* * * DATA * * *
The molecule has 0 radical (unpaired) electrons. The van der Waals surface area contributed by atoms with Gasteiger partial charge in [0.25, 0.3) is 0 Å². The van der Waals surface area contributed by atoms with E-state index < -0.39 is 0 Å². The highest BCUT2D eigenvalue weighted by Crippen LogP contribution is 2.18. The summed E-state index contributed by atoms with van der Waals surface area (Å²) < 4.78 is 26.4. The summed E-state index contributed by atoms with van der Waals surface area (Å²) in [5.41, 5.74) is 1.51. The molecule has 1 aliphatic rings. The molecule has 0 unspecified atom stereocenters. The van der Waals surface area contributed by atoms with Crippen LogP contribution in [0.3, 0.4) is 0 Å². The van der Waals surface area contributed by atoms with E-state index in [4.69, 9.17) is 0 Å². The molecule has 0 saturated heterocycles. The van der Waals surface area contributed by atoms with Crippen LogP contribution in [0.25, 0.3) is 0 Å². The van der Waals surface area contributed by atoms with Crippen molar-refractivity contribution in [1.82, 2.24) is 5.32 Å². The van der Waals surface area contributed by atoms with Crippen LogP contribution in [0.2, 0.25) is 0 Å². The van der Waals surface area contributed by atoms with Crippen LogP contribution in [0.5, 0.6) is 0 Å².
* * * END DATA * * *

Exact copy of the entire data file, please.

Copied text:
The molecule has 0 radical (unpaired) electrons. The van der Waals surface area contributed by atoms with Gasteiger partial charge in [0.25, 0.3) is 0 Å². The van der Waals surface area contributed by atoms with E-state index < -0.39 is 0 Å². The highest BCUT2D eigenvalue weighted by Crippen LogP contribution is 2.18. The summed E-state index contributed by atoms with van der Waals surface area (Å²) < 4.78 is 26.4. The summed E-state index contributed by atoms with van der Waals surface area (Å²) in [5.41, 5.74) is 1.51. The molecule has 1 aliphatic rings. The molecule has 0 unspecified atom stereocenters. The van der Waals surface area contributed by atoms with Crippen LogP contribution in [0.3, 0.4) is 0 Å². The van der Waals surface area contributed by atoms with E-state index in [4.69, 9.17) is 0 Å². The molecule has 0 saturated heterocycles. The van der Waals surface area contributed by atoms with Crippen LogP contribution in [0.25, 0.3) is 0 Å². The van der Waals surface area contributed by atoms with Crippen molar-refractivity contribution in [1.82, 2.24) is 5.32 Å². The van der Waals surface area contributed by atoms with Crippen LogP contribution in [0.2, 0.25) is 0 Å². The van der Waals surface area contributed by atoms with Crippen LogP contribution in [0.5, 0.6) is 0 Å².